(Recasts with comments on energy reform, adds background)
MEXICO CITY, Nov 30 (Reuters) - Mexico's incoming leftist president, Andres Manuel Lopez Obrador, said an oil reform that allowed for the sale of oil rights to private investors will not continue during his term, according to an interview published on Friday.
Lopez Obrador, who takes office on Saturday, told the left-leaning daily La Jornada that the landmark energy overhaul passed by outgoing President Enrique Pena Nieto had been "a big scam" and that he would focus on boosting state investment.
"They stopped investing, assuming that foreign investment was going to arrive and that public investment was not going to be required. Foreign investment did not come, that was a big scam," Lopez Obrador said.
"The energy plan designed in the neoliberal period is not going to be carried out," he said, and added "there will be no more rounds," suggesting his administration would end the process of auctioning oil fields to private companies.
However, he did not give details. In the past he has said that private auctions were suspended until more than 100 oil contracts issued by the outgoing government had been reviewed for signs of corruption.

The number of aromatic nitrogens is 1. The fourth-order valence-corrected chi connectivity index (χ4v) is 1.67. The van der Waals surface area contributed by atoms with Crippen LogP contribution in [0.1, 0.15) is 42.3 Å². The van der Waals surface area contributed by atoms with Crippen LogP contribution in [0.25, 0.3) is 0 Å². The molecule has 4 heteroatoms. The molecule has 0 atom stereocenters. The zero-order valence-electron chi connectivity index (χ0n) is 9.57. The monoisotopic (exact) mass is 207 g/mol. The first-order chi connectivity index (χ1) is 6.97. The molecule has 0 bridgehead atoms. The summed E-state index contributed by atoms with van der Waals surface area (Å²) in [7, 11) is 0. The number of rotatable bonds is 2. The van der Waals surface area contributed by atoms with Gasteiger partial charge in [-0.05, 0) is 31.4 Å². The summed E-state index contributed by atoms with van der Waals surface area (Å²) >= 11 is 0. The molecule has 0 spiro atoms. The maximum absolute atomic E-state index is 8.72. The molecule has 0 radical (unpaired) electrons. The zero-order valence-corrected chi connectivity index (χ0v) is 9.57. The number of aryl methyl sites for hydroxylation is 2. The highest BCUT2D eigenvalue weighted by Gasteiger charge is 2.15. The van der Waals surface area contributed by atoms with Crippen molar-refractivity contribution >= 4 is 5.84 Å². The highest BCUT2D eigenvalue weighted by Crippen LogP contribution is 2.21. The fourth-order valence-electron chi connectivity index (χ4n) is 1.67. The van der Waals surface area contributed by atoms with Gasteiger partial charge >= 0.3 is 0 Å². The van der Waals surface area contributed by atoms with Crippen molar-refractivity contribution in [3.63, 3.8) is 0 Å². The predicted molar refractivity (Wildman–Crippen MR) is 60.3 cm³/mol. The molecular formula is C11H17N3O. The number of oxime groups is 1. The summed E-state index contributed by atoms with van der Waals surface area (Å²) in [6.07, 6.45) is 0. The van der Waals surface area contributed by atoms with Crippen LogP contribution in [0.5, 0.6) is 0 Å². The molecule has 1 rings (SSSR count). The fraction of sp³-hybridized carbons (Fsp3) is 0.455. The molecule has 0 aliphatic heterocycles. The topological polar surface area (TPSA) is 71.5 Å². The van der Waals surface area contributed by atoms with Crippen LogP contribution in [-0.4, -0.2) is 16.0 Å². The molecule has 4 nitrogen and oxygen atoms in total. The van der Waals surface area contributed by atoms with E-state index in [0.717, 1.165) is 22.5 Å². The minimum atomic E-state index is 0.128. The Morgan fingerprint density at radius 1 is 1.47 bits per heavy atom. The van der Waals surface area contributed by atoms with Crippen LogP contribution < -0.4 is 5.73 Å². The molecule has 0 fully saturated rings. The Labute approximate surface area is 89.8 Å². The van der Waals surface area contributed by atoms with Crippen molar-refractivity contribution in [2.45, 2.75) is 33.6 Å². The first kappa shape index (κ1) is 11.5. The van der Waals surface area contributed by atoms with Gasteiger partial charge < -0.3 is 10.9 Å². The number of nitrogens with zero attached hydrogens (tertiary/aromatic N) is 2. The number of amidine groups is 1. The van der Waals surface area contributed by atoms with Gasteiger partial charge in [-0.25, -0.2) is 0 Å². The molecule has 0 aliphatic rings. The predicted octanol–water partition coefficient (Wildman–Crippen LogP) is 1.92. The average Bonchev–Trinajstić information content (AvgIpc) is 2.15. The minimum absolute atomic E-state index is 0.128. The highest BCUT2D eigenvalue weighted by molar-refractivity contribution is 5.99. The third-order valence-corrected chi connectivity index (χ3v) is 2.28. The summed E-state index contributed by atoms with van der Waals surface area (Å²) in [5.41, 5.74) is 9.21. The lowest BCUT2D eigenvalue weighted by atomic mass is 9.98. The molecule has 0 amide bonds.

Lopez Obrador has pledged to boost investment in state-run oil company Pemex and plans to start building a new oil refinery next year in his home state of Tabasco.
Mexican financial markets have been rattled since Lopez Obrador said he would scrap a partly built new Mexico City airport and members of his party proposed unexpected bills to cut bank fees and limit mining rights.
Earlier this month, ratings agency Fitch revised its outlook on Mexico's debt to negative, citing the uncertainty caused by the airport cancellation as well the risks from rising debt at Pemex.
Lopez Obrador told La Jornada that he aimed to boost crude production to 2.4 million barrels per day (bpd) by the end of his term in 2024. Previously he had targeted 2.6 million bpd.
He said he expects Mexico's decline in oil output to hit bottom next year at around 1.5 million bpd. (Reporting by Mexico City newsroom; Writing by Michael O'Boyle; Editing by Frank Jack Daniel and Jonathan Oatis)